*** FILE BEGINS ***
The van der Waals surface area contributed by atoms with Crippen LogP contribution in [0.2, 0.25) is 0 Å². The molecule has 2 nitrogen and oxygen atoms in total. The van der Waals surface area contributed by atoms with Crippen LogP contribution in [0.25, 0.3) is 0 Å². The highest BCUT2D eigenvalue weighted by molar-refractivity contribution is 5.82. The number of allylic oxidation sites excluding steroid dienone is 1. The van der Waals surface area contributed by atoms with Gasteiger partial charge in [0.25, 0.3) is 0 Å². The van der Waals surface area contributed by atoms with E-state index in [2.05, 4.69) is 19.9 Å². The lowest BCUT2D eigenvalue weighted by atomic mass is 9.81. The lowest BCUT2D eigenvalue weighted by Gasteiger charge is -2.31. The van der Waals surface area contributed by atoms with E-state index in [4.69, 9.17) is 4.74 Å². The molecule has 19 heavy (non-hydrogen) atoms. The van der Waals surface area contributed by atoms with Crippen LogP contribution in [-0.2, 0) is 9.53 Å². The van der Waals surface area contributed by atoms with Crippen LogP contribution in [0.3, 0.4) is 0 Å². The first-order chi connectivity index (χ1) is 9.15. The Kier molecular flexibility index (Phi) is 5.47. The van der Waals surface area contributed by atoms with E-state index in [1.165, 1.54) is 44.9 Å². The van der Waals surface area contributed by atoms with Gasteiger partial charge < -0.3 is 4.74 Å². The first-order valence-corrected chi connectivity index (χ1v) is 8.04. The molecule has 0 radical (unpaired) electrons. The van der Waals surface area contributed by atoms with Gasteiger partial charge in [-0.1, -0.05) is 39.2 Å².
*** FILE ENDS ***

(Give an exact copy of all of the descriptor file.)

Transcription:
The van der Waals surface area contributed by atoms with Crippen LogP contribution in [0.2, 0.25) is 0 Å². The molecule has 2 nitrogen and oxygen atoms in total. The van der Waals surface area contributed by atoms with Crippen LogP contribution in [0.25, 0.3) is 0 Å². The highest BCUT2D eigenvalue weighted by molar-refractivity contribution is 5.82. The number of allylic oxidation sites excluding steroid dienone is 1. The van der Waals surface area contributed by atoms with Gasteiger partial charge in [0.25, 0.3) is 0 Å². The van der Waals surface area contributed by atoms with E-state index in [2.05, 4.69) is 19.9 Å². The lowest BCUT2D eigenvalue weighted by atomic mass is 9.81. The lowest BCUT2D eigenvalue weighted by Gasteiger charge is -2.31. The van der Waals surface area contributed by atoms with E-state index in [4.69, 9.17) is 4.74 Å². The molecule has 19 heavy (non-hydrogen) atoms. The van der Waals surface area contributed by atoms with Crippen LogP contribution in [-0.2, 0) is 9.53 Å². The van der Waals surface area contributed by atoms with Crippen LogP contribution in [0.3, 0.4) is 0 Å². The first-order chi connectivity index (χ1) is 9.15. The Kier molecular flexibility index (Phi) is 5.47. The van der Waals surface area contributed by atoms with E-state index in [1.165, 1.54) is 44.9 Å². The van der Waals surface area contributed by atoms with Gasteiger partial charge < -0.3 is 4.74 Å². The first-order valence-corrected chi connectivity index (χ1v) is 8.04. The molecule has 0 radical (unpaired) electrons. The van der Waals surface area contributed by atoms with Gasteiger partial charge in [-0.1, -0.05) is 39.2 Å².